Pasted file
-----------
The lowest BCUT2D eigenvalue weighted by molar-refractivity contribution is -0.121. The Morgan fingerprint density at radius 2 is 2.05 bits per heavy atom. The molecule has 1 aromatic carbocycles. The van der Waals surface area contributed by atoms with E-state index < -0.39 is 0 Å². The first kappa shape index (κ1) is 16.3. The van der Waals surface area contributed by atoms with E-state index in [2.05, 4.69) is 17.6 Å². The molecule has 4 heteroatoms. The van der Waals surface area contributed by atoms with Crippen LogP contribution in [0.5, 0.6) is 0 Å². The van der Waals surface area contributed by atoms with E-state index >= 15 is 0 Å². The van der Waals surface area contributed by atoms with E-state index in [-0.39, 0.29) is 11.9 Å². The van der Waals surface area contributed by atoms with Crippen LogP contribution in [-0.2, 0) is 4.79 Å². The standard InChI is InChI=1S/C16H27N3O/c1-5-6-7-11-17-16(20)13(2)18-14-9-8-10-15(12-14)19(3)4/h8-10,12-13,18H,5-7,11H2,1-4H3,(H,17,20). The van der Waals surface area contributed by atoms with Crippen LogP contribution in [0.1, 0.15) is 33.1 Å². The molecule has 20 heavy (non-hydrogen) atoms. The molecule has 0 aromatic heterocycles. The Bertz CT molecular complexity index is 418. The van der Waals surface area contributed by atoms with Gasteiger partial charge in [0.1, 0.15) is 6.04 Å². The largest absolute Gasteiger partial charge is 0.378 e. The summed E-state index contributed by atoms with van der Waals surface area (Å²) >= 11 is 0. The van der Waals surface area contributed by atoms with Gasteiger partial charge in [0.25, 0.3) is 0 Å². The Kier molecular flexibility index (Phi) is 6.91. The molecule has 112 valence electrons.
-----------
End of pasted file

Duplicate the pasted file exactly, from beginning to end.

The lowest BCUT2D eigenvalue weighted by molar-refractivity contribution is -0.121. The Morgan fingerprint density at radius 2 is 2.05 bits per heavy atom. The molecule has 1 aromatic carbocycles. The van der Waals surface area contributed by atoms with E-state index < -0.39 is 0 Å². The first kappa shape index (κ1) is 16.3. The van der Waals surface area contributed by atoms with E-state index in [2.05, 4.69) is 17.6 Å². The molecule has 4 heteroatoms. The van der Waals surface area contributed by atoms with Crippen LogP contribution in [0.5, 0.6) is 0 Å². The van der Waals surface area contributed by atoms with E-state index >= 15 is 0 Å². The van der Waals surface area contributed by atoms with E-state index in [-0.39, 0.29) is 11.9 Å². The van der Waals surface area contributed by atoms with Crippen LogP contribution in [-0.2, 0) is 4.79 Å². The standard InChI is InChI=1S/C16H27N3O/c1-5-6-7-11-17-16(20)13(2)18-14-9-8-10-15(12-14)19(3)4/h8-10,12-13,18H,5-7,11H2,1-4H3,(H,17,20). The van der Waals surface area contributed by atoms with Crippen LogP contribution in [0.1, 0.15) is 33.1 Å². The molecule has 20 heavy (non-hydrogen) atoms. The molecule has 0 aromatic heterocycles. The Bertz CT molecular complexity index is 418. The van der Waals surface area contributed by atoms with Gasteiger partial charge in [0.1, 0.15) is 6.04 Å². The largest absolute Gasteiger partial charge is 0.378 e. The summed E-state index contributed by atoms with van der Waals surface area (Å²) >= 11 is 0. The van der Waals surface area contributed by atoms with Gasteiger partial charge in [0.25, 0.3) is 0 Å². The Kier molecular flexibility index (Phi) is 6.91. The molecule has 112 valence electrons.